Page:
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Contagious Stress

September 13, 2011

Early stress in a zebra finch’s life not only cuts its life short, but takes a serious toll on its mate’s life as well.

Transcript

BOB HIRSHON (host):

Contagious stress…I’m Bob Hirshon and this is Science Update.

Stress in early life can significantly reduce your lifespan…if you’re a zebra finch, that is. And new research suggests that early stress in one bird’s life also shortens its mate’s life. University of Glasgow biologist Pat Monaghan and her colleagues gave one group of baby finches a stress hormone, while other group served as unstressed controls. Once they reached adulthood, the birds were paired up. Monaghan says after three years, 95% of controls paired with other controls were still alive. But mortality was four times higher in mixed couples.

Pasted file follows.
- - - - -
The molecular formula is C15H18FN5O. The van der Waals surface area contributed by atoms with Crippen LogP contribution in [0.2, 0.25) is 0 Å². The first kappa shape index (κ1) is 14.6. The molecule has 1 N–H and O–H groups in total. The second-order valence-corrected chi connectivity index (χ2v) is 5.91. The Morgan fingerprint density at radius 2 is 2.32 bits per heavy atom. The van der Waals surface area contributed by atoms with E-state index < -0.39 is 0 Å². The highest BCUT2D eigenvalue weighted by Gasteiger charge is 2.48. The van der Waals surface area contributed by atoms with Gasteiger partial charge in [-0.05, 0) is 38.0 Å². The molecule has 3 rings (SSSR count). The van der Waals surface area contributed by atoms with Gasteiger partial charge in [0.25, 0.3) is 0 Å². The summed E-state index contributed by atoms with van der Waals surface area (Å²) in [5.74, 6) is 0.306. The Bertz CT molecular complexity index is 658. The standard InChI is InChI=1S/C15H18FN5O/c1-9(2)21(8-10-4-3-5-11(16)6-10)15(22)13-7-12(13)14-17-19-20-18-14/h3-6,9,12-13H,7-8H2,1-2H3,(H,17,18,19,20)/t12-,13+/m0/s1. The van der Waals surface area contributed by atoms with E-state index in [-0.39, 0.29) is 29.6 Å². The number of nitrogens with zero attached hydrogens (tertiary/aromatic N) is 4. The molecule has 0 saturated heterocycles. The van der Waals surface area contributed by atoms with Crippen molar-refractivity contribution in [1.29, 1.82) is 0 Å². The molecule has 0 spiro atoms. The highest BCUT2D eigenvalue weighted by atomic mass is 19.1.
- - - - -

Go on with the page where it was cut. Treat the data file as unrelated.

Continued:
PAT MONAGHAN (University of Glasgow):

20% had died. And in the pairs where there were two birds mated together that had experienced stress, 40% had died. So this effect of early stress reducing lifespan, it was contagious if you like, it infected the partner.

HIRSHON:

She says it’s possible that the birds’ own experience with stress stressed their partners out too, or that they were unprepared to provide their mates with adequate comfort.

HIRSHON:

I’m Bob Hirshon, for AAAS, the science society.